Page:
Maharani Vani Vilas, the Regent, commissioned the new palace and she was undeterred when the old structure burnt down.  
He was asked by the Wodeyar family and Sir Irwin to use locally available construction material to the extent it was feasible. This was also the first palace in India that adopting fire safety norms. It also was the first building of such a size to get lifts. Check out the Durbar Lift.
The palace literally rose from the ashes not once but twice. Tipu is believed to have let the old palace decay after he forcibly shifted the Wodeyar family from Mysore to Srirangapatna. When he died on May 4, 1799 and the British handed back the Kingdom to the Wodeyars, there was no big building in Mysore. The new king- Nalwadi Krishnaraja Wadiyar- had to, therefore, be enthroned from a temporary structure constructed in Nazarbad.  
The British too noted the lack of a palace for the new king and the then Duke of Wellington noted that “there was no stately structure or house at all in the city suitable for the enthronement of the young raja”, and therefore the coronation took  place in a shamiana in Nazarbad.
The next reference by the British to the Mysore Palace is by Col. Wellesley who says that the “Raja's family has moved into old Mysore where their ancient palace has been rebuilt in the same form in which it was earlier.”
The only photograph of this wooden palace is by John Birdwood, s a lancer in the Mysore Army, who later went on to become the Commander in chief of the British India Army. He presented this  photograph to the royal family in 1929 when he visited Mysore.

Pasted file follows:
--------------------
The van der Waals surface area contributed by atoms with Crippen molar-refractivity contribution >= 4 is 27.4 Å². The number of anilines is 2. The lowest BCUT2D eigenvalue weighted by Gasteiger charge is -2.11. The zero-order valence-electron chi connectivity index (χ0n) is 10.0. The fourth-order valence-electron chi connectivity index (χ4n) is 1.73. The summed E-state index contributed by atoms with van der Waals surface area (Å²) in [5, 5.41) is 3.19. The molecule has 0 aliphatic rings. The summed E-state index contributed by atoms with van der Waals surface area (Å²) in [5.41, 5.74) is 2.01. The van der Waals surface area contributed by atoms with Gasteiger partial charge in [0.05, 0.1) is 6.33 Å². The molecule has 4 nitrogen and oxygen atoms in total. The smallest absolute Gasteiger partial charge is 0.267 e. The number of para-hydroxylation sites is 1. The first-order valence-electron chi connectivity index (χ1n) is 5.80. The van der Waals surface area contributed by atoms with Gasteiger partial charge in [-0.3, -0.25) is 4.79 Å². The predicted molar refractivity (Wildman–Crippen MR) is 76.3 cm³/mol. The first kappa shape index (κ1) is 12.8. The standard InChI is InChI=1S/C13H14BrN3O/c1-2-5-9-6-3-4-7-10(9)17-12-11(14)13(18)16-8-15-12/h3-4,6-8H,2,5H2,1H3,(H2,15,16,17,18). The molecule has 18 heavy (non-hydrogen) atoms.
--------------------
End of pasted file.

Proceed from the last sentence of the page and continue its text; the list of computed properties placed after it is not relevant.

Coming back to the palace, Sir Irwin  built it around an open courtyard with a majestic gate on the east. The actual construction was executed by Mysore engineers and the entire building was supervised by Mysore masons.
Very few know that credit must go to Narayanaswamy, who was working as the civil engineer at the Mysore Palace then, for designing the marvellous durbar hall and also the imposing Jayamarthanda Gate.
Though a large number of masons and other workmen were brought in from across India, native workmen too showed their expertise. They used mostly stone and iron materials and this was done to prevent another fire tragedy.
Most of the stones used during the construction were mainly from quarries in the then Mysore state. The quarries at Turuvekere furnished a unique kind of trap which allowed for the intricate and elaborate carvings.
Initially, masons from Trichy, Madras and other districts from South India were at first able to work only with pointed chisels. They found it difficult to work with masons from Kolhapur, Jaipur and other places in Northern India who preferred to work with sharp-edged tools.
When masons from Agra and other places went back after a quarrel, Mysore masons decided to go ahead with the work and today we can see that they really performed an admirable job that has stood the test of time.
One of the best descriptions of the work going on during the construction of the palace is by a Scottish traveler, William G Burn, in 1905.
Another notable feature of the palace is the 96,000 bulbs that light up the structure in the evenings. The lit up palace is nothing short of a dream. Check it out.